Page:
Israel Aircraft Industries bought the 1121 Jet Commander design in 1968, producing it under the name Commodore Jet. The ten-passenger Westwind I was produced in 1972 with a stretched fuselage. In 1980, IAI announced a second go-around, the Westwind II, with redesigned wings and the addition of winglets. The Westwind II used advanced technology of the time, while maintaining the price/performance ratio of its predecessor.
The Westwind II’s winglets are its most notable improvement. Positioned atop the tiptanks (while most aircraft substitute one for the other), the usual winglet design was proven to be more effective and improved the lift-to-drag ratio. Another improvement the Westwind II has over its predecessor is what IAI refers to as its Sigma wing, a re-contoured wing that holds 1.5 more fuel; allows for a higher takeoff weight (500 additional pounds to 23,500 lbs); reaches a 2,000 feet higher initial cruise range; and increases range by five percent. The Westwind II has an identifiable low-slung fuselage, reminiscent of the Aero Commander from which it is derived. Due to these modifications, the Westwind II enjoys greater operating weights and improved hot-and-high performance evidenced by the aforementioned numbers.
The Westwind II is powered by two Honeywell TFE731-3-1G turbofan engines, the same as its predecessor. Each engine is rated 3,700 lbs of thrust and the inspection interval is 4,200 hours.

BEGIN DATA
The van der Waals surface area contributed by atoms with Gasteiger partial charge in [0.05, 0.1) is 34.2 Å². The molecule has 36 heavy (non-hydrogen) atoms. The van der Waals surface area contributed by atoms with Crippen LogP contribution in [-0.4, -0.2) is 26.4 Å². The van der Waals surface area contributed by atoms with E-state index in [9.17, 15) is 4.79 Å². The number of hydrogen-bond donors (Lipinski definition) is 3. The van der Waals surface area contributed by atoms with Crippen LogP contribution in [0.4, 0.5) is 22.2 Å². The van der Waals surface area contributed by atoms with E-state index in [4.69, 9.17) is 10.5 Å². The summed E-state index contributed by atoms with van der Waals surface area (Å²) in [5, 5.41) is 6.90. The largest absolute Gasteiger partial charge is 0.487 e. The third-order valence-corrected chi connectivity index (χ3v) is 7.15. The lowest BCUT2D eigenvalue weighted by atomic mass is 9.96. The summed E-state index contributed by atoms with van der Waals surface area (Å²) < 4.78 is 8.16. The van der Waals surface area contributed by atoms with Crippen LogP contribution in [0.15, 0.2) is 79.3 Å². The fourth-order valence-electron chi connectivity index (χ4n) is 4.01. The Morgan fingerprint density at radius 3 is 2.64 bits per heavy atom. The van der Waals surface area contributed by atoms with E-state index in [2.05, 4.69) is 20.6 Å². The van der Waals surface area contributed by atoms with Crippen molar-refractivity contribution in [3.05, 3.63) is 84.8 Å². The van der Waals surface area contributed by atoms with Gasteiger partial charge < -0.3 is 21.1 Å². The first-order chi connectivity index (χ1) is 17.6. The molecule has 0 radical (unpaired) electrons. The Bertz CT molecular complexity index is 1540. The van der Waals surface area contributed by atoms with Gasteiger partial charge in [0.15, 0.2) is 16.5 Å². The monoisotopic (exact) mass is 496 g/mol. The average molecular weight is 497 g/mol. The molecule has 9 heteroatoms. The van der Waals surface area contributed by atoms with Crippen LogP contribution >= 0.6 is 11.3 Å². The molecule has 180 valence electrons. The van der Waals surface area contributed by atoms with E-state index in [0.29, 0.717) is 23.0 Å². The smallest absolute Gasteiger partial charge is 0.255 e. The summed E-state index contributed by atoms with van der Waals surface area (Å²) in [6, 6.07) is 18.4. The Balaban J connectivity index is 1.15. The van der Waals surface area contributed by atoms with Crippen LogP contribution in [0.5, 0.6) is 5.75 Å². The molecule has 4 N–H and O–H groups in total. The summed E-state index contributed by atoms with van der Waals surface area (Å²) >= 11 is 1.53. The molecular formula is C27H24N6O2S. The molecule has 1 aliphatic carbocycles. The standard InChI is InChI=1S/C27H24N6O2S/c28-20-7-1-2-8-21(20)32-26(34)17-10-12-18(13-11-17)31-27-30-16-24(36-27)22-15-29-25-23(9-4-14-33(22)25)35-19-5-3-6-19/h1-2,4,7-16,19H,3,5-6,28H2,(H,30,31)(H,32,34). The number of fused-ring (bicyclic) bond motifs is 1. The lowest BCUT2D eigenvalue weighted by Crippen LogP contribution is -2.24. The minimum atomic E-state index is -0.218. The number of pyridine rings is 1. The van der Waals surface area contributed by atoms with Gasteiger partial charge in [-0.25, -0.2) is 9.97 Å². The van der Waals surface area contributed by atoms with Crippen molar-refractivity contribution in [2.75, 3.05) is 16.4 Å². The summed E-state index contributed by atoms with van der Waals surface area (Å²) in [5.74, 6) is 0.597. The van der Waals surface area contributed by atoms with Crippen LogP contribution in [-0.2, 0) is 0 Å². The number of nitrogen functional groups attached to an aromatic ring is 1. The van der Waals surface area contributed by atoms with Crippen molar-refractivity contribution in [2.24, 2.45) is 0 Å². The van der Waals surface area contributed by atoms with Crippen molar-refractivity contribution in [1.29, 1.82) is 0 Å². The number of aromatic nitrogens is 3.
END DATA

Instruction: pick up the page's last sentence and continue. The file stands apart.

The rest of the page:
Typically, the Westwind II’s cockpit would be equipped with the Collins FMS90 flight management system, dual Collins VHF 20A comms, dual Collins VIR 30A navs, dual DME FCS80 flight control system, the FDS85 flight director, APS80 autopilot, and the RNS300 radar navigation system.
The cabin is relatively small but features a divan, common in larger, executive-class business jets. The Westwind II is capable of accommodating seven passengers in a four seat club and a three-seat, side-facing divan. Across from the divan is a galley/refreshment center. A full-width lavatory is also a cabin feature. The cabin measures 4.9 feet high, 4.8 feet wide and 15.9 feet long.
Although outdated, the Westwind II remains a viable option in the medium-range private jet category. Its airframe makeover is accountable for major performance improvements over its predecessor. You can still find the Westwind II for sale or to charter. Because its design is so distinguishable, you’ll know it when you see it.